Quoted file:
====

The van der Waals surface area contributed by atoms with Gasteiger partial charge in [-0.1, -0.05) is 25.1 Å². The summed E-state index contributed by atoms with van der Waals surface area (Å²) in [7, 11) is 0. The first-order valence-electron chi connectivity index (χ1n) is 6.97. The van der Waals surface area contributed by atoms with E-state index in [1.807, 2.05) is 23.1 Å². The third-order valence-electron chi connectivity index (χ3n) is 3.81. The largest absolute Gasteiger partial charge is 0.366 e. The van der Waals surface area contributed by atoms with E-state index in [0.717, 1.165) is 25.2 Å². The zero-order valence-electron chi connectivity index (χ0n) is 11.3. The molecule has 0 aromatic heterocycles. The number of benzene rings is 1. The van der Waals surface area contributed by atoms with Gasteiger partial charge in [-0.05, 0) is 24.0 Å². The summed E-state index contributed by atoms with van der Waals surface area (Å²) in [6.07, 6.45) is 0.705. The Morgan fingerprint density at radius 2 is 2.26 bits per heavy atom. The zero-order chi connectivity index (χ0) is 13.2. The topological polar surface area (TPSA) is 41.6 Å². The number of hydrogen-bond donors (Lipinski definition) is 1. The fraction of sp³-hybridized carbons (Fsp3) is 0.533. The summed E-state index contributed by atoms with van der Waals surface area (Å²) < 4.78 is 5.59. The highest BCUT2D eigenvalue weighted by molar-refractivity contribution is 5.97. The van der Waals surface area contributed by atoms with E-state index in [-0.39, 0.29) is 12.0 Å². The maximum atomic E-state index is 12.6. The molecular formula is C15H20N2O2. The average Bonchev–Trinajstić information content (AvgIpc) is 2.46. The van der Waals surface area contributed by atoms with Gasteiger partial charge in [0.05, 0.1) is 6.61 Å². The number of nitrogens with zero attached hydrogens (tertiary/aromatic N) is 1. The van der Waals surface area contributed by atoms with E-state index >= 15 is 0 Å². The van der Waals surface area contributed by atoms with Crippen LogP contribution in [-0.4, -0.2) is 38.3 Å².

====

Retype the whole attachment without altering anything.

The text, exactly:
The van der Waals surface area contributed by atoms with Gasteiger partial charge in [-0.1, -0.05) is 25.1 Å². The summed E-state index contributed by atoms with van der Waals surface area (Å²) in [7, 11) is 0. The first-order valence-electron chi connectivity index (χ1n) is 6.97. The van der Waals surface area contributed by atoms with E-state index in [1.807, 2.05) is 23.1 Å². The third-order valence-electron chi connectivity index (χ3n) is 3.81. The largest absolute Gasteiger partial charge is 0.366 e. The van der Waals surface area contributed by atoms with E-state index in [0.717, 1.165) is 25.2 Å². The zero-order valence-electron chi connectivity index (χ0n) is 11.3. The molecule has 0 aromatic heterocycles. The number of benzene rings is 1. The van der Waals surface area contributed by atoms with Gasteiger partial charge in [-0.05, 0) is 24.0 Å². The summed E-state index contributed by atoms with van der Waals surface area (Å²) in [6.07, 6.45) is 0.705. The Morgan fingerprint density at radius 2 is 2.26 bits per heavy atom. The zero-order chi connectivity index (χ0) is 13.2. The topological polar surface area (TPSA) is 41.6 Å². The number of hydrogen-bond donors (Lipinski definition) is 1. The fraction of sp³-hybridized carbons (Fsp3) is 0.533. The summed E-state index contributed by atoms with van der Waals surface area (Å²) < 4.78 is 5.59. The highest BCUT2D eigenvalue weighted by molar-refractivity contribution is 5.97. The van der Waals surface area contributed by atoms with E-state index in [-0.39, 0.29) is 12.0 Å². The maximum atomic E-state index is 12.6. The molecular formula is C15H20N2O2. The average Bonchev–Trinajstić information content (AvgIpc) is 2.46. The van der Waals surface area contributed by atoms with Gasteiger partial charge in [0.05, 0.1) is 6.61 Å². The number of nitrogens with zero attached hydrogens (tertiary/aromatic N) is 1. The van der Waals surface area contributed by atoms with E-state index >= 15 is 0 Å². The van der Waals surface area contributed by atoms with Crippen LogP contribution in [-0.4, -0.2) is 38.3 Å².